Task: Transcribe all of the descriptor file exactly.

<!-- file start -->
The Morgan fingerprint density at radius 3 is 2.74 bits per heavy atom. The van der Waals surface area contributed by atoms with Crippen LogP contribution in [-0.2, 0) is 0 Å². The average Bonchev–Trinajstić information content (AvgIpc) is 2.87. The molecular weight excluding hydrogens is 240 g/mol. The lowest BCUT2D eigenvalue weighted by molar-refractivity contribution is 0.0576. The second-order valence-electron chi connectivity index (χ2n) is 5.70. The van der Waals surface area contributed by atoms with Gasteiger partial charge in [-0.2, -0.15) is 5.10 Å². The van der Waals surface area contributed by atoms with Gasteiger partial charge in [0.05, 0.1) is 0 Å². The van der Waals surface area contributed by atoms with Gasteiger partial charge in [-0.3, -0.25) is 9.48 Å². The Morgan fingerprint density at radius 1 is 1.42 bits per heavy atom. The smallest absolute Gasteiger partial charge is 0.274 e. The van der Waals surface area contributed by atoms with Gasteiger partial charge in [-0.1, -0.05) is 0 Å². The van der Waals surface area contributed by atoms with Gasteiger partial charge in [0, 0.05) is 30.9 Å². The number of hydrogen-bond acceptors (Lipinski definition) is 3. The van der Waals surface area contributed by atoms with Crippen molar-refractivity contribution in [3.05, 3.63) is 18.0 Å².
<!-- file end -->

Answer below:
The Morgan fingerprint density at radius 3 is 2.74 bits per heavy atom. The van der Waals surface area contributed by atoms with Crippen LogP contribution in [-0.2, 0) is 0 Å². The average Bonchev–Trinajstić information content (AvgIpc) is 2.87. The molecular weight excluding hydrogens is 240 g/mol. The lowest BCUT2D eigenvalue weighted by molar-refractivity contribution is 0.0576. The second-order valence-electron chi connectivity index (χ2n) is 5.70. The van der Waals surface area contributed by atoms with Gasteiger partial charge in [-0.2, -0.15) is 5.10 Å². The van der Waals surface area contributed by atoms with Gasteiger partial charge in [0.05, 0.1) is 0 Å². The van der Waals surface area contributed by atoms with Gasteiger partial charge in [-0.3, -0.25) is 9.48 Å². The Morgan fingerprint density at radius 1 is 1.42 bits per heavy atom. The smallest absolute Gasteiger partial charge is 0.274 e. The van der Waals surface area contributed by atoms with Gasteiger partial charge in [-0.1, -0.05) is 0 Å². The van der Waals surface area contributed by atoms with Gasteiger partial charge in [0, 0.05) is 30.9 Å². The number of hydrogen-bond acceptors (Lipinski definition) is 3. The van der Waals surface area contributed by atoms with Crippen molar-refractivity contribution in [3.05, 3.63) is 18.0 Å².